Not many career stories begin with literally being tapped on the shoulder by your calling, but for Steff Ivory Conover, one of the stars of the new CBC reality series The Succulent Six and a plus-size model, that’s exactly how it happened.
While sitting on a TTC bus, a scout for the Miss Plus Canada pageant tapped Conover on the shoulder and asked her if she’d ever considered plus-size modelling.
“I was like, ‘Me? No, I never thought about that in my life!’ ” Conover laughs.
At this point, Conover was on her way to a career as a professional artist and performer. She grew up in an incredibly creative household. Her mother was a dancer, her father a jazz bassist, and Conover used to write songs and put on plays with her sister and cousins.
She attended Leaside High School and loved the visual art studio the school had. She continued to pursue the arts after graduation, auditioning for Randolph College (formerly Randolph Academy for the Performing Arts) .
“In my heart of hearts, I really just wanted to be an artist. So I obviously jumped at the opportunity to be at Randolph.”
Conover says Randolph focused on how to make the arts a working profession, and that perspective changed everything for her.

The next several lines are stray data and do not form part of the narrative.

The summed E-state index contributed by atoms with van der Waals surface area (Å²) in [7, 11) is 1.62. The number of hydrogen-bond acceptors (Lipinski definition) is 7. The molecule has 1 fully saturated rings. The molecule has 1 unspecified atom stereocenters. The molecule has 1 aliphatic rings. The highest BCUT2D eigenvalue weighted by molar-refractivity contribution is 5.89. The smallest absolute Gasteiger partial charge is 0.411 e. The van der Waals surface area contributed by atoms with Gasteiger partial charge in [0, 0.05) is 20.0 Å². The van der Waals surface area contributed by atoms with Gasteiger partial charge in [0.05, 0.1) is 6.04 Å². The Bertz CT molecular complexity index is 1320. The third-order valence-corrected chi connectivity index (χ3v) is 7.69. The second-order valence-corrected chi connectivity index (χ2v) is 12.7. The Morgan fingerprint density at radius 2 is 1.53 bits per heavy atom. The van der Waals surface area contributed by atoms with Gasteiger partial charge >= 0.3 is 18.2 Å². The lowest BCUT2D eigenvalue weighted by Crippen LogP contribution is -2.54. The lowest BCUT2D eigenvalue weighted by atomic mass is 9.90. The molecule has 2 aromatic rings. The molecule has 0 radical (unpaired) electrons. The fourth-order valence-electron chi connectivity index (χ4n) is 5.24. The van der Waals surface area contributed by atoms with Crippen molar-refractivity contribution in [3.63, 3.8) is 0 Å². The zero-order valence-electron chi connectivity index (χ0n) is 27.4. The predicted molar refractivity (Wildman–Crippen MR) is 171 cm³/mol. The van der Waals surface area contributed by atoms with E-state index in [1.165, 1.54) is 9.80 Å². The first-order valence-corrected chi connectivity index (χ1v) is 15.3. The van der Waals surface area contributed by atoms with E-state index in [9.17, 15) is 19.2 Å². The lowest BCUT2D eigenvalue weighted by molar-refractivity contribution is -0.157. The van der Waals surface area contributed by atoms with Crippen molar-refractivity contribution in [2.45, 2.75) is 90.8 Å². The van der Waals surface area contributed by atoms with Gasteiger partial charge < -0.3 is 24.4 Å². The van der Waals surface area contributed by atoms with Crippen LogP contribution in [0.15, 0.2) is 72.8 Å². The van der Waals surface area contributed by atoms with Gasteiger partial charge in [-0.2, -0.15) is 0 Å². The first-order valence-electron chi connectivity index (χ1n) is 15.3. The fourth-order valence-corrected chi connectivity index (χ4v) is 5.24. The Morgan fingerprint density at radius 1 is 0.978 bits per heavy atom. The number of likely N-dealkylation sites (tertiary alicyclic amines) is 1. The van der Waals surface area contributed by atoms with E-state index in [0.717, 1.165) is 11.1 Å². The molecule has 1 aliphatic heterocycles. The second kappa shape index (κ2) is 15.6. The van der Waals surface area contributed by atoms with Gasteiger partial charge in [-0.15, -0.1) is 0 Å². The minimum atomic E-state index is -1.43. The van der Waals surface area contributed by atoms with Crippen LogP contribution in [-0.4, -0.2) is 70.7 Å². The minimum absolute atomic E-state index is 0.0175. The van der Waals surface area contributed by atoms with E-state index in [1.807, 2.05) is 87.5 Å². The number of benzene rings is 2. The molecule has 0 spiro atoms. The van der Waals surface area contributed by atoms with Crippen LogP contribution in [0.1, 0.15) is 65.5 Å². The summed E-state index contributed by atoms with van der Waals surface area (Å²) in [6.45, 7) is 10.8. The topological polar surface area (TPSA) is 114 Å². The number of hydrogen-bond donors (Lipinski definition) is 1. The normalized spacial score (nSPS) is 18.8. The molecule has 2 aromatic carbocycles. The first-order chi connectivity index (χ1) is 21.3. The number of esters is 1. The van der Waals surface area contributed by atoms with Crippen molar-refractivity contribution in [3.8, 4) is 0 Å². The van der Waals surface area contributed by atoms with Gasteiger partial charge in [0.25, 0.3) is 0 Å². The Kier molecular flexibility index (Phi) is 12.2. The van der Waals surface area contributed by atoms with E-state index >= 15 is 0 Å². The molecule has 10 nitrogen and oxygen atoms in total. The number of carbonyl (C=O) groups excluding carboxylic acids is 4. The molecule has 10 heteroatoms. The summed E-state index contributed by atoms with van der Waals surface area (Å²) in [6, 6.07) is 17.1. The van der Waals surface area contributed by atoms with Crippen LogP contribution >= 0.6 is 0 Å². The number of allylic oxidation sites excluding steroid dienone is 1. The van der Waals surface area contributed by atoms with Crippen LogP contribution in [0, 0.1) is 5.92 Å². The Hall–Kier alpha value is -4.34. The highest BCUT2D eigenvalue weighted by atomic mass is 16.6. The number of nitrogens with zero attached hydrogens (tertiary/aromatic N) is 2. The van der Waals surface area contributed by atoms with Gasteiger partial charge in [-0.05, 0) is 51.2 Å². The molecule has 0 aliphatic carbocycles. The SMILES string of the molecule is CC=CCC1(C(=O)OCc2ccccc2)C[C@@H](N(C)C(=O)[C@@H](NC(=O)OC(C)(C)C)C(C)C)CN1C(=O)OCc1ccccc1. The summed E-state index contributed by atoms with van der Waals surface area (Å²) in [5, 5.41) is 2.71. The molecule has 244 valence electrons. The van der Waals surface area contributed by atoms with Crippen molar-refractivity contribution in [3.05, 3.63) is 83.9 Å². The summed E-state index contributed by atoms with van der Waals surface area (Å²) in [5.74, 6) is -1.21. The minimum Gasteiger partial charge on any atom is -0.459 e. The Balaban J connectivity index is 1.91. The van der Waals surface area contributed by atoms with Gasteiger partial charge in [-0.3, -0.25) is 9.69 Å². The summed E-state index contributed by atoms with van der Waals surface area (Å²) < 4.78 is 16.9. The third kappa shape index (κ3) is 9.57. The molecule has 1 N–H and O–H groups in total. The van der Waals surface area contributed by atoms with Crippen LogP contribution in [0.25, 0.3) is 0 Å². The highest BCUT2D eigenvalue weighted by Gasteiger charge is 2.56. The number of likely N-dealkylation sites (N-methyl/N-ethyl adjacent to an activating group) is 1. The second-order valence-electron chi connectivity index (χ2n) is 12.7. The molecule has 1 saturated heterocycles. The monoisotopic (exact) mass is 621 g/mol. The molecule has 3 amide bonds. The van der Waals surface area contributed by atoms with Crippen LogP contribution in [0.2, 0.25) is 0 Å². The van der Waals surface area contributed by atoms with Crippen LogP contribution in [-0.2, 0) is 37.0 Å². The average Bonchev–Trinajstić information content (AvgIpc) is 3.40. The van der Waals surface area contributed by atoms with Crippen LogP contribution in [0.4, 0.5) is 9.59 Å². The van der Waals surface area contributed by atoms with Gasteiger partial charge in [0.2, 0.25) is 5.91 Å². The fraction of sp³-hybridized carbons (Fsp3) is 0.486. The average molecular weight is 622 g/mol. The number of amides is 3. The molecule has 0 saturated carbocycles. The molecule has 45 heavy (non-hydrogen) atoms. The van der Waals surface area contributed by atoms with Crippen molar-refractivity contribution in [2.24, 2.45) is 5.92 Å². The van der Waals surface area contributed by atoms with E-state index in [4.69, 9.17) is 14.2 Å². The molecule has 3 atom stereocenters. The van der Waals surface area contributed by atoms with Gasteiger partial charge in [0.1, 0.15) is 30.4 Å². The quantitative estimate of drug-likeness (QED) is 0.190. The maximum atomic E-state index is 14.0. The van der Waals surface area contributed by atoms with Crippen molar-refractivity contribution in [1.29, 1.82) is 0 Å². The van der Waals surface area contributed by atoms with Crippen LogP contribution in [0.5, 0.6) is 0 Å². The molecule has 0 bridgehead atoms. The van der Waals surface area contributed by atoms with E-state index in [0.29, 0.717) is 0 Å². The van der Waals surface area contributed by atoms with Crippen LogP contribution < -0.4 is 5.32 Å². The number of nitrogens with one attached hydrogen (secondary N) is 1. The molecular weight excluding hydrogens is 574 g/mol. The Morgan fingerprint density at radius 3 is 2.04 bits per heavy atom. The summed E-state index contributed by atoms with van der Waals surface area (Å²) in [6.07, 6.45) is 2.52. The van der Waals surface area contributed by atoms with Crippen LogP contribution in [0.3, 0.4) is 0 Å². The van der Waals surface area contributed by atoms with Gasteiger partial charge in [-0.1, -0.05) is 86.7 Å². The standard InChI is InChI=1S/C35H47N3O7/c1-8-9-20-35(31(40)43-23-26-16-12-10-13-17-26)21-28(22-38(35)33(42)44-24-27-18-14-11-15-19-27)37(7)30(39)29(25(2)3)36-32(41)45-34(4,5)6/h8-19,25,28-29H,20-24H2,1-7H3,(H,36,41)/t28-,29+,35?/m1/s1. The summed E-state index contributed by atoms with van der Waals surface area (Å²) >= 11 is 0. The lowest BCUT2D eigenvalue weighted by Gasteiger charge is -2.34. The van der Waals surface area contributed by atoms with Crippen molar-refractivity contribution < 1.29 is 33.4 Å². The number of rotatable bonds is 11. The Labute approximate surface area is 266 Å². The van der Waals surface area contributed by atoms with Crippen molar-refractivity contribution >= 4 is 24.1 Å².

“It was no longer a dream of being a performer. It was something I could sustain myself with financially but also emotionally and spiritually.”
But when she got that tap on the shoulder, Conover was still unsure, and she put aside thoughts of the pageant for a while. After graduating from Randolph, she modelled for the bra-fitting shop her sister was working at for a Bloor Street BIA fashion show.
“The crowd reaction to seeing a bigger body strutting down the street feeling confident, at ease and proud changed my life as well. I was the only plus-size model there that day, and I realized I needed to do something.”
So Conover registered to compete in the Miss Plus Canada pageant and ended up winning in 2007. But as a plus-size model, Conover thought it was important to speak out about the need for more diversity and representation in the industry.
“I want to see people hired for their individuality. I think we need to stop homogenizing what models look like, and that goes for the plus-size model world as well. We need to extend our ranges and our runways, but we also need to extend that into casting for humans.”
That has been just part of the mission of The Succulent Six, the new CBC series that follows Conover and four other plus-size activists as they partner with a “succulent sixth” person each episode and take on a challenge to get out of their comfort zones and complete missions to champion self-love.
The group of 5 women formed after doing a photo shoot together for International No Diet Day that went viral.
“We look for a need in ourselves that needs to be settled or fixed or a fear that should be taken down, and we document that mission,” says Conover.
The show, which is currently streaming on CBC.ca and the CBC app, falls in line with a lot of what Conover believes.
“I think people are tired of seeing these prettied up, gussied up, homogenized images of what they should look like,” she says. “I think everyone is craving authenticity, and that’s really what this series is about.”